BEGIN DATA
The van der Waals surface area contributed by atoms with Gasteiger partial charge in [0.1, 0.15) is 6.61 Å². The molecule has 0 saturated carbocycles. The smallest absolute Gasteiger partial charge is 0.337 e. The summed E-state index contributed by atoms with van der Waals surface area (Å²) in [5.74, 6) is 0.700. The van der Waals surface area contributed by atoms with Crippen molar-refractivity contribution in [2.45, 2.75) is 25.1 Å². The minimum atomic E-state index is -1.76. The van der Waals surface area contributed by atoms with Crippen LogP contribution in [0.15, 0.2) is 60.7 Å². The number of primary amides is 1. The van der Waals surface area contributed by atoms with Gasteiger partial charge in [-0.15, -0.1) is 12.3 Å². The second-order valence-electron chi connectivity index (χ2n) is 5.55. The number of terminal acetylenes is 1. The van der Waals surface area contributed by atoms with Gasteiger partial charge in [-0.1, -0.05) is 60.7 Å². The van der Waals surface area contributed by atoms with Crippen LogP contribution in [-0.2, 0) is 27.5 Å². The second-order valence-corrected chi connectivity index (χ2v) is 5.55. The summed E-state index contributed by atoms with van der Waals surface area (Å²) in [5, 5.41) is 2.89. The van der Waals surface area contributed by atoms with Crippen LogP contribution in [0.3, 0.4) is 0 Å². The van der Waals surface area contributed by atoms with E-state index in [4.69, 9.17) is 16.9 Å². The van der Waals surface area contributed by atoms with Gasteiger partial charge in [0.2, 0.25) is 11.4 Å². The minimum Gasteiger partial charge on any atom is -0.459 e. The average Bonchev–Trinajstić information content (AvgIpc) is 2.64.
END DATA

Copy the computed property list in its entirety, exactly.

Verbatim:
The van der Waals surface area contributed by atoms with Gasteiger partial charge in [0.1, 0.15) is 6.61 Å². The molecule has 0 saturated carbocycles. The smallest absolute Gasteiger partial charge is 0.337 e. The summed E-state index contributed by atoms with van der Waals surface area (Å²) in [5.74, 6) is 0.700. The van der Waals surface area contributed by atoms with Crippen molar-refractivity contribution in [2.45, 2.75) is 25.1 Å². The minimum atomic E-state index is -1.76. The van der Waals surface area contributed by atoms with Crippen LogP contribution in [0.15, 0.2) is 60.7 Å². The number of primary amides is 1. The van der Waals surface area contributed by atoms with Gasteiger partial charge in [-0.15, -0.1) is 12.3 Å². The second-order valence-electron chi connectivity index (χ2n) is 5.55. The number of terminal acetylenes is 1. The van der Waals surface area contributed by atoms with Gasteiger partial charge in [-0.1, -0.05) is 60.7 Å². The van der Waals surface area contributed by atoms with Crippen LogP contribution in [-0.2, 0) is 27.5 Å². The second-order valence-corrected chi connectivity index (χ2v) is 5.55. The summed E-state index contributed by atoms with van der Waals surface area (Å²) in [5, 5.41) is 2.89. The van der Waals surface area contributed by atoms with Crippen LogP contribution in [0.3, 0.4) is 0 Å². The van der Waals surface area contributed by atoms with E-state index in [4.69, 9.17) is 16.9 Å². The van der Waals surface area contributed by atoms with Gasteiger partial charge in [0.2, 0.25) is 11.4 Å². The minimum Gasteiger partial charge on any atom is -0.459 e. The average Bonchev–Trinajstić information content (AvgIpc) is 2.64.